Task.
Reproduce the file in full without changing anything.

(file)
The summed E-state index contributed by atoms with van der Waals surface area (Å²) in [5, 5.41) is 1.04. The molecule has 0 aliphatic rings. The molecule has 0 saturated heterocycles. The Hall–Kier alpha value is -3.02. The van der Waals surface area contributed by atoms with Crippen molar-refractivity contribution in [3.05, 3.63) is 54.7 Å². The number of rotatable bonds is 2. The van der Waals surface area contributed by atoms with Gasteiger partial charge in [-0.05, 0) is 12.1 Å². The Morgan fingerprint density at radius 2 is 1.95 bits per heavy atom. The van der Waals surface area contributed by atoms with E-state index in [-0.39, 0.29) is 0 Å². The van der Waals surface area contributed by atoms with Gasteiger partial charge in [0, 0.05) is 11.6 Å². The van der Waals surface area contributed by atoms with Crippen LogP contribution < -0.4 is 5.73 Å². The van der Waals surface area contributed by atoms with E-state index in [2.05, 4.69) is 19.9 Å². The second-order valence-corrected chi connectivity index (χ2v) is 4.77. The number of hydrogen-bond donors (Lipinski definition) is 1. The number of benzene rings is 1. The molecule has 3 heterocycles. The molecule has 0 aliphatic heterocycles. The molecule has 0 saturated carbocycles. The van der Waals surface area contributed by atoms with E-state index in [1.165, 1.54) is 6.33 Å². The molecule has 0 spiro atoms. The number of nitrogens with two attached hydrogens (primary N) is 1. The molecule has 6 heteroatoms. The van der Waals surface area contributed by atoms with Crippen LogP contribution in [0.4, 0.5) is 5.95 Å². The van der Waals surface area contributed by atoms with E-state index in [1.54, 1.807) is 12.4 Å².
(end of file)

The summed E-state index contributed by atoms with van der Waals surface area (Å²) in [5, 5.41) is 1.04. The molecule has 0 aliphatic rings. The molecule has 0 saturated heterocycles. The Hall–Kier alpha value is -3.02. The van der Waals surface area contributed by atoms with Crippen molar-refractivity contribution in [3.05, 3.63) is 54.7 Å². The number of rotatable bonds is 2. The van der Waals surface area contributed by atoms with Gasteiger partial charge in [-0.05, 0) is 12.1 Å². The Morgan fingerprint density at radius 2 is 1.95 bits per heavy atom. The van der Waals surface area contributed by atoms with E-state index in [-0.39, 0.29) is 0 Å². The van der Waals surface area contributed by atoms with Gasteiger partial charge in [0, 0.05) is 11.6 Å². The van der Waals surface area contributed by atoms with Crippen LogP contribution < -0.4 is 5.73 Å². The van der Waals surface area contributed by atoms with E-state index in [2.05, 4.69) is 19.9 Å². The second-order valence-corrected chi connectivity index (χ2v) is 4.77. The number of hydrogen-bond donors (Lipinski definition) is 1. The number of benzene rings is 1. The molecule has 3 heterocycles. The molecule has 0 aliphatic heterocycles. The molecule has 0 saturated carbocycles. The van der Waals surface area contributed by atoms with E-state index in [1.165, 1.54) is 6.33 Å². The molecule has 0 spiro atoms. The number of nitrogens with two attached hydrogens (primary N) is 1. The molecule has 6 heteroatoms. The van der Waals surface area contributed by atoms with Crippen LogP contribution in [0.4, 0.5) is 5.95 Å². The van der Waals surface area contributed by atoms with E-state index in [1.54, 1.807) is 12.4 Å².